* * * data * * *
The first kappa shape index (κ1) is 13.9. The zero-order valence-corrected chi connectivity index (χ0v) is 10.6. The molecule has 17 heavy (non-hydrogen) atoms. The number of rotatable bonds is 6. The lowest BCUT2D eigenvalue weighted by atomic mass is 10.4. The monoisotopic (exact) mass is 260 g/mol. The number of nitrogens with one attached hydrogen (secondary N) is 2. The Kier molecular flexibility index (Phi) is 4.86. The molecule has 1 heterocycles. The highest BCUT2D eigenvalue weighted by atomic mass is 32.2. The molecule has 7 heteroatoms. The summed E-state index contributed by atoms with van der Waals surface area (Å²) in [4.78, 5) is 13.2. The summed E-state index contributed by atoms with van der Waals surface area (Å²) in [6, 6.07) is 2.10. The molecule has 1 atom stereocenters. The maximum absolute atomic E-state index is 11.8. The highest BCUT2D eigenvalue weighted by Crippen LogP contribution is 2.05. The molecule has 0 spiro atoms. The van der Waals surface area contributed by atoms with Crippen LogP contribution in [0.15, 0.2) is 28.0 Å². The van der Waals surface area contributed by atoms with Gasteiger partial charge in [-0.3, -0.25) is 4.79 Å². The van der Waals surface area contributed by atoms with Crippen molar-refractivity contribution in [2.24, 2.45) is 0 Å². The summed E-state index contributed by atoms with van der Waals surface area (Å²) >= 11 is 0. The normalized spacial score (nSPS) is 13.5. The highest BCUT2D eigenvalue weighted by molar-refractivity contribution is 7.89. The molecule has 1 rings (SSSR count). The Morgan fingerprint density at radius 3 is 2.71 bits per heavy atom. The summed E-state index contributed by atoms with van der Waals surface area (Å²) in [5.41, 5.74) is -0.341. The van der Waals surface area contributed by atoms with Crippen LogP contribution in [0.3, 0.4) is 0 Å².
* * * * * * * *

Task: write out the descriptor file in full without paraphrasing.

The first kappa shape index (κ1) is 13.9. The zero-order valence-corrected chi connectivity index (χ0v) is 10.6. The molecule has 17 heavy (non-hydrogen) atoms. The number of rotatable bonds is 6. The lowest BCUT2D eigenvalue weighted by atomic mass is 10.4. The monoisotopic (exact) mass is 260 g/mol. The number of nitrogens with one attached hydrogen (secondary N) is 2. The Kier molecular flexibility index (Phi) is 4.86. The molecule has 1 heterocycles. The highest BCUT2D eigenvalue weighted by atomic mass is 32.2. The molecule has 7 heteroatoms. The summed E-state index contributed by atoms with van der Waals surface area (Å²) in [4.78, 5) is 13.2. The summed E-state index contributed by atoms with van der Waals surface area (Å²) in [6, 6.07) is 2.10. The molecule has 1 atom stereocenters. The maximum absolute atomic E-state index is 11.8. The highest BCUT2D eigenvalue weighted by Crippen LogP contribution is 2.05. The molecule has 0 spiro atoms. The van der Waals surface area contributed by atoms with Crippen LogP contribution in [0.15, 0.2) is 28.0 Å². The van der Waals surface area contributed by atoms with Gasteiger partial charge in [-0.3, -0.25) is 4.79 Å². The van der Waals surface area contributed by atoms with Crippen molar-refractivity contribution in [2.24, 2.45) is 0 Å². The summed E-state index contributed by atoms with van der Waals surface area (Å²) >= 11 is 0. The normalized spacial score (nSPS) is 13.5. The highest BCUT2D eigenvalue weighted by molar-refractivity contribution is 7.89. The molecule has 1 rings (SSSR count). The Morgan fingerprint density at radius 3 is 2.71 bits per heavy atom. The summed E-state index contributed by atoms with van der Waals surface area (Å²) in [5.41, 5.74) is -0.341. The van der Waals surface area contributed by atoms with Crippen LogP contribution in [0.3, 0.4) is 0 Å².